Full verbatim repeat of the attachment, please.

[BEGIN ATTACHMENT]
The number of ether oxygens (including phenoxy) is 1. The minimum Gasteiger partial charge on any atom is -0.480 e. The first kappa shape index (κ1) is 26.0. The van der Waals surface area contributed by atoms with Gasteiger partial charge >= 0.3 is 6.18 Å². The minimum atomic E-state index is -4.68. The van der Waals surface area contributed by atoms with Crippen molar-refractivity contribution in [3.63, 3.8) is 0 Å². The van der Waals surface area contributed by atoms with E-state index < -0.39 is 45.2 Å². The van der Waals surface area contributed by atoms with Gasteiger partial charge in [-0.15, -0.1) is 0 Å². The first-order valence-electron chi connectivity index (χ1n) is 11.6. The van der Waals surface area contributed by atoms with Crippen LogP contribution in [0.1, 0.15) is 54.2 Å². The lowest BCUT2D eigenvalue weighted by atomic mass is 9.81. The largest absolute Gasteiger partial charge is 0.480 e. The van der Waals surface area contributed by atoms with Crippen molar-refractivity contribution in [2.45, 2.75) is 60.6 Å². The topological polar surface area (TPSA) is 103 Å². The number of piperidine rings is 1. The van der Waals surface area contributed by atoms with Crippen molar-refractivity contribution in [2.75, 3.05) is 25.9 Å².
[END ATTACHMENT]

The number of ether oxygens (including phenoxy) is 1. The minimum Gasteiger partial charge on any atom is -0.480 e. The first kappa shape index (κ1) is 26.0. The van der Waals surface area contributed by atoms with Gasteiger partial charge >= 0.3 is 6.18 Å². The minimum atomic E-state index is -4.68. The van der Waals surface area contributed by atoms with Crippen molar-refractivity contribution in [3.63, 3.8) is 0 Å². The van der Waals surface area contributed by atoms with E-state index < -0.39 is 45.2 Å². The van der Waals surface area contributed by atoms with Gasteiger partial charge in [-0.15, -0.1) is 0 Å². The first-order valence-electron chi connectivity index (χ1n) is 11.6. The van der Waals surface area contributed by atoms with Crippen LogP contribution in [0.1, 0.15) is 54.2 Å². The lowest BCUT2D eigenvalue weighted by atomic mass is 9.81. The largest absolute Gasteiger partial charge is 0.480 e. The van der Waals surface area contributed by atoms with Crippen molar-refractivity contribution in [2.45, 2.75) is 60.6 Å². The topological polar surface area (TPSA) is 103 Å². The number of piperidine rings is 1. The van der Waals surface area contributed by atoms with Crippen molar-refractivity contribution in [2.75, 3.05) is 25.9 Å².